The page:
7.1 Discipline must be maintained in the school and the classroom to ensure that the education of learners proceeds without disruptive behaviour and offences. Its goal is to teach and lead learners to self discipline.
7.2 The disciplinary process must be expeditious, fair, just, corrective, consistent and educative. Where possible the parent should be informed and involved in the correction of the learner’s behaviour. Learners should be protected from abuse by adults or other learners.
7.3 Restraint is the act of controlling the actions of learners when such actions may inflict harm to others or to the learner, or violate the rights of other learners or educators. Educators may use reasonable measures where necessary to prevent a learner from harming him/herself or others.
7.4 The South African Schools Act, 1996, empowers school authorities to discipline learners, but it is beyond the law to delegate this authority to fellow learners. Learners are partners with other members of the school and are not in charge of the school.
7.5 Every educator is responsible for discipline at all times at the school and at school related activities. Educators have full authority and responsibility to correct the behaviour of learners whenever such correction is necessary at the school. Serious misconduct must be referred to the principal of the school. However, a mechanism must be created at schools to handle disciplinary problems to reduce the load of the principal.
7.6 Any corrective measures or disciplinary action must be commensurate with the offence/infraction. Corrective measures may become more severe with subsequent repeated infractions. Suspension or expulsion may follow. Learners should not think that they cannot be suspended or expelled simply because it is their first offence or infraction of a rule or policy, but such decision should be taken by the right authority.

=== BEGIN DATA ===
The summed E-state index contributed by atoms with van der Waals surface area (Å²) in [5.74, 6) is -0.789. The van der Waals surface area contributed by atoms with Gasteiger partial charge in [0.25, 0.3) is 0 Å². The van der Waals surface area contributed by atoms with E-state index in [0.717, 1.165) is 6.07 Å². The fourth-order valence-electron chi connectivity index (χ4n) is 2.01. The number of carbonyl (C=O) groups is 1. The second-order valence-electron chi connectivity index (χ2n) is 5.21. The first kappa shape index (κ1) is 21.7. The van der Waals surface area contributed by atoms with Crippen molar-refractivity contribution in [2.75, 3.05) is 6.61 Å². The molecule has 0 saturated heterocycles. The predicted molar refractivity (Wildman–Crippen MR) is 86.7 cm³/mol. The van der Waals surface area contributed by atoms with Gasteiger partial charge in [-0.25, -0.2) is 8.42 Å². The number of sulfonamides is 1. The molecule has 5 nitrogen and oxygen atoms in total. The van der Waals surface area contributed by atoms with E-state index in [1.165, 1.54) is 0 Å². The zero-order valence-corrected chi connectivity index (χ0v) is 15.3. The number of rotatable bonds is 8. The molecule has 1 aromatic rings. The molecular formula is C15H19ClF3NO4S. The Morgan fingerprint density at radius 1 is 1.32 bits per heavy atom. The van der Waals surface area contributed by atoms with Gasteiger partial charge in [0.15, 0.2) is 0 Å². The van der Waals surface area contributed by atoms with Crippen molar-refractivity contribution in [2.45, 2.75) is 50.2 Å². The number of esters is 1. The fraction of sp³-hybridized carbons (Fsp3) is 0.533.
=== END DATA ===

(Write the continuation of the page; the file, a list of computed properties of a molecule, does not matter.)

7.7 In cases where a learner cannot adjust to the school and where his/her behaviour is objectionable in that it violates the rights of others, he/she will be referred to the principal. Through consultation with his/her educators, and the site of learning based team in consultation with the parents or guardians every effort should be made to assist him/her to adjust. This will include referral to the education support services for treatment. If all these efforts fail, the principal will refer the matter to the governing body, which may make a decision in the best interest of the learner and the other learners at the school.
8.1 Punishment is a corrective measure or a penalty inflicted on an offender who has to suffer the consequences of misconduct in order to maintain the orderly society of the school.
8.2 Corporal punishment shall not be administered.
Prohibition of corporal punishment was introduced when new education legislation generally was being enacted. The Education Act (2002) prohibits corporal punishment in the context of protecting students from harassment and injury by other students and by staff. It prescribes what should be included in a school’s code of behaviour, not only in terms of what should be prohibited but also specifying what should be promoted (e.g. “non-violent and non-discriminatory language and practices”). It ensures that corporal punishment may not be inflicted by any staff, and staff may not order other students to inflict corporal punishment. It also provides for the course of action that should be taken when the prohibition of corporal punishment is violated. The full text of article 40 states: